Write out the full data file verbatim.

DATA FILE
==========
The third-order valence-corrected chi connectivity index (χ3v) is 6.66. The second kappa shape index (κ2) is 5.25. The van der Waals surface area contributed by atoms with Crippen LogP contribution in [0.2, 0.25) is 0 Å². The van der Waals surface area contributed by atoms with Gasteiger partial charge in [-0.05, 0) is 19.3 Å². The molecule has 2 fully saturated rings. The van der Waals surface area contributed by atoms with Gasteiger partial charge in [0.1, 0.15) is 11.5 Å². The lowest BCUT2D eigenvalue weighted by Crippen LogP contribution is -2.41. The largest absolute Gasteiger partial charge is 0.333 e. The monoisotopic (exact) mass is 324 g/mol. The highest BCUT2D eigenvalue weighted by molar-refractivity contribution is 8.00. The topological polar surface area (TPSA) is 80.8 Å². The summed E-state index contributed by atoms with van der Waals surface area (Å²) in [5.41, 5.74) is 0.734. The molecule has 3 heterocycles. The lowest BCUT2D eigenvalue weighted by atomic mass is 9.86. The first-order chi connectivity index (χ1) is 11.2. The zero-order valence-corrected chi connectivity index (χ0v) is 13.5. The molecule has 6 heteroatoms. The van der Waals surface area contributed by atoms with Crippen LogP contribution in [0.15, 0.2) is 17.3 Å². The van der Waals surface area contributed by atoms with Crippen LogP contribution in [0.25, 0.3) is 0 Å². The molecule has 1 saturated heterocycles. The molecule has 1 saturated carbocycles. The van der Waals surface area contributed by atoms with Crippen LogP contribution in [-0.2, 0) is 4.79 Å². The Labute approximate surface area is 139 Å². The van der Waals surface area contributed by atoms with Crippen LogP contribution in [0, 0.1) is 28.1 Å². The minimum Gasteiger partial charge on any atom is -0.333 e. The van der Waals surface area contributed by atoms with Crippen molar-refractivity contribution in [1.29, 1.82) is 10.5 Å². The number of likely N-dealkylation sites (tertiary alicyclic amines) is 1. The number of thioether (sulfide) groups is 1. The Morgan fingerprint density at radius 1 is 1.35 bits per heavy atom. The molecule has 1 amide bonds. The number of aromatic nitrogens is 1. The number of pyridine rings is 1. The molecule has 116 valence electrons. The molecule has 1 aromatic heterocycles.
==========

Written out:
The third-order valence-corrected chi connectivity index (χ3v) is 6.66. The second kappa shape index (κ2) is 5.25. The van der Waals surface area contributed by atoms with Crippen LogP contribution in [0.2, 0.25) is 0 Å². The van der Waals surface area contributed by atoms with Gasteiger partial charge in [-0.05, 0) is 19.3 Å². The molecule has 2 fully saturated rings. The van der Waals surface area contributed by atoms with Gasteiger partial charge in [0.1, 0.15) is 11.5 Å². The lowest BCUT2D eigenvalue weighted by Crippen LogP contribution is -2.41. The largest absolute Gasteiger partial charge is 0.333 e. The monoisotopic (exact) mass is 324 g/mol. The highest BCUT2D eigenvalue weighted by molar-refractivity contribution is 8.00. The topological polar surface area (TPSA) is 80.8 Å². The summed E-state index contributed by atoms with van der Waals surface area (Å²) in [5.41, 5.74) is 0.734. The molecule has 3 heterocycles. The lowest BCUT2D eigenvalue weighted by atomic mass is 9.86. The first-order chi connectivity index (χ1) is 11.2. The zero-order valence-corrected chi connectivity index (χ0v) is 13.5. The molecule has 6 heteroatoms. The van der Waals surface area contributed by atoms with Crippen LogP contribution in [0.15, 0.2) is 17.3 Å². The van der Waals surface area contributed by atoms with Crippen LogP contribution in [0.25, 0.3) is 0 Å². The molecule has 1 saturated heterocycles. The molecule has 1 saturated carbocycles. The van der Waals surface area contributed by atoms with Crippen LogP contribution in [-0.2, 0) is 4.79 Å². The Labute approximate surface area is 139 Å². The van der Waals surface area contributed by atoms with Crippen LogP contribution in [0, 0.1) is 28.1 Å². The minimum Gasteiger partial charge on any atom is -0.333 e. The van der Waals surface area contributed by atoms with Crippen molar-refractivity contribution in [1.29, 1.82) is 10.5 Å². The number of likely N-dealkylation sites (tertiary alicyclic amines) is 1. The number of thioether (sulfide) groups is 1. The Morgan fingerprint density at radius 1 is 1.35 bits per heavy atom. The molecule has 1 amide bonds. The number of aromatic nitrogens is 1. The number of pyridine rings is 1. The molecule has 116 valence electrons. The molecule has 1 aromatic heterocycles.